In February and March 2012, NPR.org published far more photos of Mitt Romney than of his chief competitors and more positive photos of Romney as well. But of perhaps of additional note was how few photos of the election overall appeared on the website.
In total, researchers “pinned” to Pinterest 54 photos: 26 photos of Romney, 17 photographs of Santorum, 9 of Newt Gingrich and 2 photos of Ron Paul.
Clicking on the number of pins in the subheads below links to the Pinterest board of photos of the candidate.
ROMNEY / 26 PINS *
POSITIVE: Over the course of February and March 2012, NPR’s coverage of Romney reflected the increasingly conventional wisdom that he would be the Republican nominee for the presidency. NPR rarely published photos of Romney that showed him in a negative light, showing him most often either beaming with confidence (as above left with his wife), speaking forcefully (below left), or just simply square-jawed and determined (above).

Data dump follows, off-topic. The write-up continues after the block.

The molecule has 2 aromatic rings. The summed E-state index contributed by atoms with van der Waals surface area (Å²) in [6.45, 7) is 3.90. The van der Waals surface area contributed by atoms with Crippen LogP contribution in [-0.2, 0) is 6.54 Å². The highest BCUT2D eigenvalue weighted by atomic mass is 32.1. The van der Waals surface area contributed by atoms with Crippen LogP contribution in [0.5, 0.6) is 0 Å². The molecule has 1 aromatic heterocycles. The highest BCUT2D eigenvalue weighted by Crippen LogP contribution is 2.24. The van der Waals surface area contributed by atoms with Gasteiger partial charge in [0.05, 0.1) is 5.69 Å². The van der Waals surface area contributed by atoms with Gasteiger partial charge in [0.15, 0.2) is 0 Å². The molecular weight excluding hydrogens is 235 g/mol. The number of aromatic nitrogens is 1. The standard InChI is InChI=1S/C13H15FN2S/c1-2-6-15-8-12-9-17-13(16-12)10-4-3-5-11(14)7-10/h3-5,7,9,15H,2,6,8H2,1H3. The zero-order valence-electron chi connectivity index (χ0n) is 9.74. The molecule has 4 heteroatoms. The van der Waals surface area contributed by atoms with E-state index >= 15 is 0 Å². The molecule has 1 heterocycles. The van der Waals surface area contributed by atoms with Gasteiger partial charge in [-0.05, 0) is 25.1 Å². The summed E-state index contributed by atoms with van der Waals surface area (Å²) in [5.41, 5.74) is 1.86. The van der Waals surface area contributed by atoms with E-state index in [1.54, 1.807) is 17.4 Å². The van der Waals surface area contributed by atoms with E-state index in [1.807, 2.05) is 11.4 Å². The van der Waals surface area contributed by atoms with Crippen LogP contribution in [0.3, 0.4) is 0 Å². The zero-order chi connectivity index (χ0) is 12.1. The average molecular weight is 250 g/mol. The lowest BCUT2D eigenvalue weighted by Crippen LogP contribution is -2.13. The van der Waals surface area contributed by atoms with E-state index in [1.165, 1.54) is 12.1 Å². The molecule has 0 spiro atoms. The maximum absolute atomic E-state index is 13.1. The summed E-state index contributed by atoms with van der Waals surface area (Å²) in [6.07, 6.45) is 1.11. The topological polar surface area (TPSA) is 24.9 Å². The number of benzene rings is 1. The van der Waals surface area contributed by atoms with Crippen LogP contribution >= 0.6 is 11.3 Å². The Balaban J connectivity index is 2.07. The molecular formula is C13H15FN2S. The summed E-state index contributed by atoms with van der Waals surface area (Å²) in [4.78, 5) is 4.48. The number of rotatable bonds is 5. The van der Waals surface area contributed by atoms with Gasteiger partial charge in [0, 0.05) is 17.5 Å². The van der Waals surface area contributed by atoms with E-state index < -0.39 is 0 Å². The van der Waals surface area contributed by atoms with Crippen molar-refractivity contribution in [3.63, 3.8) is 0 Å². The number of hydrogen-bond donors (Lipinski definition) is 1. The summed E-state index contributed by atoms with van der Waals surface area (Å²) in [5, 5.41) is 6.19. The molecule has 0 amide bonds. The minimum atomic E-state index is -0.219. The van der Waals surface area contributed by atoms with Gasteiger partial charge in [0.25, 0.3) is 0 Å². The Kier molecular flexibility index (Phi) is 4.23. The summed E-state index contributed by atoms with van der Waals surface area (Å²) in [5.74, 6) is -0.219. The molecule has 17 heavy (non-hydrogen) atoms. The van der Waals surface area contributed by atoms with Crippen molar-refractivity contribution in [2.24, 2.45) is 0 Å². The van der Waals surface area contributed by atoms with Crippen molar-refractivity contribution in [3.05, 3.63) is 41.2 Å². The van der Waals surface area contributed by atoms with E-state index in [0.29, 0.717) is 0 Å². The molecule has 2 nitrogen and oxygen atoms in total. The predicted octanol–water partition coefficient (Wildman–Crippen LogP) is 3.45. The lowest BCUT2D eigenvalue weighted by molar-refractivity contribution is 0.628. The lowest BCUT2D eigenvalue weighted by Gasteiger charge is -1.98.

- Like all of his GOP competitors except Gingrich, Romney was rarely seen entirely alone; he appeared engaged and engaging with those around, whether simply his wife, or with an audience of supporters
SANTORUM / 17 PINS *
POSITIVE: Rick Santorum, much like Romney, was a serious contender in the race for the Republican nomination during the data-collection period. Therefore it is not surprising that the majority of Santorum photographs published by NPR cast him in a positive light. However, researchers did code photos of Santorum less positively than those of Romney.
- As the two photos (left) suggest, fewer images of Santorum pictured him as unequivocally confident — and presidential — as the images of frontrunner Romney. And while he is frequently smiling in photos, his expression is more restrained than that of his competitor.